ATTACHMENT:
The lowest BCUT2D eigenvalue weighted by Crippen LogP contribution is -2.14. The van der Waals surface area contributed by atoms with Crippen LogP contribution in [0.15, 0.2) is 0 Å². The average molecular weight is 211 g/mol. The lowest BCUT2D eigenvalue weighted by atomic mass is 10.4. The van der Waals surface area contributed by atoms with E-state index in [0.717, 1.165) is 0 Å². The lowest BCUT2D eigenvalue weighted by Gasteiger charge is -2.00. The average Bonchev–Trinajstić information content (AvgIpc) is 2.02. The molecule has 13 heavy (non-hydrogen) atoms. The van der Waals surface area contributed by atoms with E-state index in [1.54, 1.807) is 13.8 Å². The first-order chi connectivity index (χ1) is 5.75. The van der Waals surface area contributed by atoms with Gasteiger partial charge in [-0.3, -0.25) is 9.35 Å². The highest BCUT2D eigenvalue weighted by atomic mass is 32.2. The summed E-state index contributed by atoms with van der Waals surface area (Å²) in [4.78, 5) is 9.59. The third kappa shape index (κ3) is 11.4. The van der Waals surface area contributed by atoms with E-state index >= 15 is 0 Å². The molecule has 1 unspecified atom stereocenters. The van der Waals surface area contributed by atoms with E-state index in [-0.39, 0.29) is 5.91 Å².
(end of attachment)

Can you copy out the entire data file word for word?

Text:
The lowest BCUT2D eigenvalue weighted by Crippen LogP contribution is -2.14. The van der Waals surface area contributed by atoms with Crippen LogP contribution in [0.15, 0.2) is 0 Å². The average molecular weight is 211 g/mol. The lowest BCUT2D eigenvalue weighted by atomic mass is 10.4. The van der Waals surface area contributed by atoms with E-state index in [0.717, 1.165) is 0 Å². The lowest BCUT2D eigenvalue weighted by Gasteiger charge is -2.00. The average Bonchev–Trinajstić information content (AvgIpc) is 2.02. The molecule has 13 heavy (non-hydrogen) atoms. The van der Waals surface area contributed by atoms with E-state index in [1.54, 1.807) is 13.8 Å². The first-order chi connectivity index (χ1) is 5.75. The van der Waals surface area contributed by atoms with Gasteiger partial charge in [-0.3, -0.25) is 9.35 Å². The highest BCUT2D eigenvalue weighted by atomic mass is 32.2. The summed E-state index contributed by atoms with van der Waals surface area (Å²) in [4.78, 5) is 9.59. The third kappa shape index (κ3) is 11.4. The van der Waals surface area contributed by atoms with E-state index >= 15 is 0 Å². The molecule has 1 unspecified atom stereocenters. The van der Waals surface area contributed by atoms with E-state index in [-0.39, 0.29) is 5.91 Å².